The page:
Investor Minimum Required Rate of Return:
With long term government bond yields currently in the range of 4 to 5%, equity
investors require a minimum expected return of about 7% to 8% to compensate for
the additional risk of equities. While we would all like to earn more than that,
supply and demand forces should cause the market to adjust prices to a point
where we can expect only 7% to 8%.
The only way that a company can provide investors with an 8% minimum return
over its life is for the company to make an average Return On Equity ("R.O.E.") of a minimum 8%.
This applies to the returns to investors as a group, it does not prevent
individual investors from making a high return by outsmarting other investors in
trading which is a zero sum game.
Limitations of Sustainable Growth:
Individual companies can grow at high rates, but only temporarily. No company
can perpetually grow faster than the economy - otherwise it would
eventually grow bigger than the entire economy (an impossibility). Economist
predictions for the long run growth of the economy are in the range of 4 to 5%.
There is also a relationship between investor required return and an average
company's R.O.E.. If investors require 8% then company's
should also find that the projects in which they invest are priced such that an
8% return results. In the long run other companies enter the industry and
compete for resources such that the return on equity to all companies is driven
toward the minimum required by investors, in this case 8%.
So, in equilibrium, investors require 8%, therefore company's returns
gravitate to 8%. The company's growth rate can then be calculated using the
sustainable relationship that growth = R.O.E. times (1 - the dividend pay-out
If mature companies tend to dividend out about 40% of earnings, then with an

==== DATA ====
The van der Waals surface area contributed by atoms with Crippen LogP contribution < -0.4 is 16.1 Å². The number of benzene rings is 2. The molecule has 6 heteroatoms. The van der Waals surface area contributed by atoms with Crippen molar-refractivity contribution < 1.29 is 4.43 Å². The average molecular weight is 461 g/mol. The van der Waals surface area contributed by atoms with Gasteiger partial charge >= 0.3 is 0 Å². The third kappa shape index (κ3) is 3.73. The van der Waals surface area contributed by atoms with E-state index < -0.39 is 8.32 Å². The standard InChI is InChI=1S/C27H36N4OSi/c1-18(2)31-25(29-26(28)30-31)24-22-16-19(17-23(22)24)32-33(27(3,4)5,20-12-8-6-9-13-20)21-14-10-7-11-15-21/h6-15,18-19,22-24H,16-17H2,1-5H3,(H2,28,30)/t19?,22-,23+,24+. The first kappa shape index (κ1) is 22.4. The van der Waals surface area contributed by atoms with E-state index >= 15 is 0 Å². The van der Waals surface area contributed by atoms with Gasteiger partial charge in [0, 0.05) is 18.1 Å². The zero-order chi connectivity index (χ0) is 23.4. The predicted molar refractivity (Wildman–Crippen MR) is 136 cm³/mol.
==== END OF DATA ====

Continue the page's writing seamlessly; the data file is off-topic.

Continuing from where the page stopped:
8% R.O.E., they should grow earnings at 8%*(1-.4 )= 4.8%. Comfortingly, this is
consistent with the economists predictions of economic growth.
Some companies will consistently earn more than the average ROE, but this
will likely be offset by others that earn below average.
Assuming that investors require an 8% return, then it is prudent to assume
that sustainable company R.O.E.s will also be about 8%. A 40% dividend pay-out
ratio is then consistent with an economic growth of 8%*(1-.4) = 4.8%. This 8%
R.O.E., yields a sustainable justifiable P/E of 12.5. Interestingly, the sustainable P/E remains
at exactly 12.5 across a broad range of dividend pay-out ratios from 100% all the
way down to 10%. At a 100% dividend pay-out ratio this can also be calculated as the value of a
perpetuity, using a return of 8%, $1.00/.08 = $12.5 again a P/E of 12.5.
Similarly if investors require a 7% return and the sustainable ROE becomes
7%, then the sustainable P/E is 14.29. (Not coincidently 1/.07 = 14.29).
A stock market average P/E above 15 would then seem to require that either investors are satisfied with equity
returns below 7% or it requires an unsustainable assumption where companies
deliver a long-term ROE that is higher than the investors require.
My conclusion is that the equilibrium Justifiable P/E on a stock market index is
currently between 12.5 and 15. Given recent very low interest rates I would
focus on a required 7% ROE and a justifiable P/E of about 15. This is where it "should" be trading based on
"normalized" earnings. Note that if current earnings are thought to be
artificially and temporarily lowered by recession and unusual write-offs, then a
higher P/E can be justified.
In performing intrinsic value calculations, investors should assume that the
selling P/E, for a healthy company, after a five to ten year holding period
should be 12.5 to 15. A higher assumed P/E can only be assumed if the company
is thought to have unusually strong and enduring competitive advantages and barriers to entry